Mark Freeman: Sure. Yeah, it is a great thing to be able to say that we’re helping America and helping rural America by deploying broadband internet. And what we do, kind of, is one of the reasons why I’m doing this job is the benefits and just knowing and talking to people in the community and just hearing, “hey, I’ve never had Internet. And now I’m able to…my kids are able to do homework. And we’re be able to work and watch movies at home that we’ve never been able to do.” And, you know, those are great things. And that’s kind of what keeps us going through all the challenges and difficulties that we have. But yeah, so some of the highlights that we talked about yesterday is with designing. You know, you can plan and prepare for a lot of things. A lot of times things just don’t work out. You’re consulting a lot of times. You might have problems or bad engineering. And just knowing when you see the problem. Like one of the biggest things is that always when I’m talking to new co-ops that are deploying or thinking about deploying broadband internet is hiring somebody that knows fiber, knows the outside plant. Because as a co-op, all the co-op knows about is power. They just know the infrastructure, how to deploy power. But they don’t really understand the hardware and what’s required to design a GPON or a fiber architecture that sits on your utility poles. So having somebody that knows that to when your consultant or your engineering firm is designing something, they can say, “hey, that’s not right. It should be this way.” And if you don’t have that person, you’re literally taking that consultant that engineering firms truth and applying that. You’re putting that into production. So having somebody to vet that out that knows the construction requirements and parameters to be able to see and catch that is a very important thing. And on the flip side of that, is not only from the construction side, but from the network side too. You know having somebody that knows how to deploy the network architecture and infrastructure to actually get the data packets, you know, from the Internet into your central office, out the fiber and then into the home without any delay and getting that done in the most efficient and productive way is very critical. But those are probably the most important things.

Mark Freeman: And like for us, you know, one of the struggles we had is we had some problems with engineering. Actually, luckily, we had one of our contractors catch it and pull us to the side and said, “hey, your design is not per standard, per spec. It needs to be done this way.” And then when we started investigating and looking into it, we realized there is a lot of things wrong that we had to go back and adjust and change. So we actually had to go to our Board and say, “hey, we have to stop our construction and fix these issues.” And, you know, that was a hard thing to do.

Andy Johns: That’s not a fun conversation.

Mark Freeman: That was not a fun conversation when you had to go to your Board and say, “hey, we’re stopping production.” But it’s one of the things where as a co-op, we’re building this for our members, and we want to make sure it’s the best design, best implementation that’s going to last the longest time. We don’t want to just go throw up fiber just to get it to the home. We want to make sure that it’s designed, it’s planned for the next phases for the subscribers at the end of the line.

Mark Freeman: We want to make sure that we have enough fiber to get to the very last member of Cullman Electric, and that wasn’t being done. So we actually had to stop, redesign everything that had been done. And it took us about three to four months of no construction. And it was a hard, hard decision to make. But looking back, it was the right decision to make. You know, just having somebody to give you that insight and to know that is very critical and was a game changer for us. But, you know, we were able to correct it. We now have a very good installation, a very good construction team and engineering firm that’s working on that. And it is up to our standard. You know, one of the things I said was we want to have the best fiber construction in the state of Alabama. I think every co-op probably wants that. We want to make sure that it meets the standards that our utility guys have. So we go above and beyond, especially since the co-op is member-owned. You know, we want to make sure that we’re using their money wisely and developing the best product for our members.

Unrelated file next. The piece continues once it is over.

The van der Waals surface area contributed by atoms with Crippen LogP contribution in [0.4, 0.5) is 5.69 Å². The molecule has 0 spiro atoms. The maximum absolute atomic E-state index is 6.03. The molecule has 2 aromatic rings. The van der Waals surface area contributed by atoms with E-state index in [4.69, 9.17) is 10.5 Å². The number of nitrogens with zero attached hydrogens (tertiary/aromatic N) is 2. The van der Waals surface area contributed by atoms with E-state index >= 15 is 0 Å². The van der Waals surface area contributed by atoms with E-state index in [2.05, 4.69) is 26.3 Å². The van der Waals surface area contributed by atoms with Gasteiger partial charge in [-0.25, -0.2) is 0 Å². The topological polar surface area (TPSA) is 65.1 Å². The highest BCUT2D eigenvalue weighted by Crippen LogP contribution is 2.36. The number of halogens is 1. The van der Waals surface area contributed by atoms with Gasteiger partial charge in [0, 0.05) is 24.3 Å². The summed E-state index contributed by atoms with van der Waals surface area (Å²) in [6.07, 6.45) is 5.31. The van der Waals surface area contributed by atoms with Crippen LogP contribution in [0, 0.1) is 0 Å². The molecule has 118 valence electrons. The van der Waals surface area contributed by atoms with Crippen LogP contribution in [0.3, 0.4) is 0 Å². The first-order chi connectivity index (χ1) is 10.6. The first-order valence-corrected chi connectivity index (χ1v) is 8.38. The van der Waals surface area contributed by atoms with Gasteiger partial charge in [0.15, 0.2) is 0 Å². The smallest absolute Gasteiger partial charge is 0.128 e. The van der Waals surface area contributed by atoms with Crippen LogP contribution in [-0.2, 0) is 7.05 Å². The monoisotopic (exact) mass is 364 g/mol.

Andy Johns: Definitely. Now, during the time that you guys are doing this, the overall atmosphere, whether it’s in Washington or Montgomery or wherever, rural broadband is a hot topic right now. And everybody’s talking about building infrastructure and building rural broadband. What are some things that from your experience building this network and previous experience, what are some things that people don’t understand about rural broadband and everything that goes into it for someone like yourself?

Mark Freeman: I think the biggest thing with rural broadband is probably just the amount of people that don’t have the internet and how difficult it is to get to those people that don’t have internet. And they’re rural for a reason because it’s hard to get to them. That’s why they’re considered rural America. Because if it wasn’t hard, they would have internet right now if that makes sense. So the difficulty is getting the internet to them because they live in the middle of nowhere. And no other service provider has found it beneficial to take their money or their investment and build an infrastructure to reach those people, or reach those chicken farms or to reach the farmers that are in the middle of nowhere on the end of our power grid. You know, that literally don’t even have cell phone coverage in their homes. And by being the utility company and providing power for them, if you’re getting power from Cullman Electric, you’re going to have the ability to get a one gig symmetrical internet service no matter where you live on our grid.

Andy Johns: That’s pretty remarkable.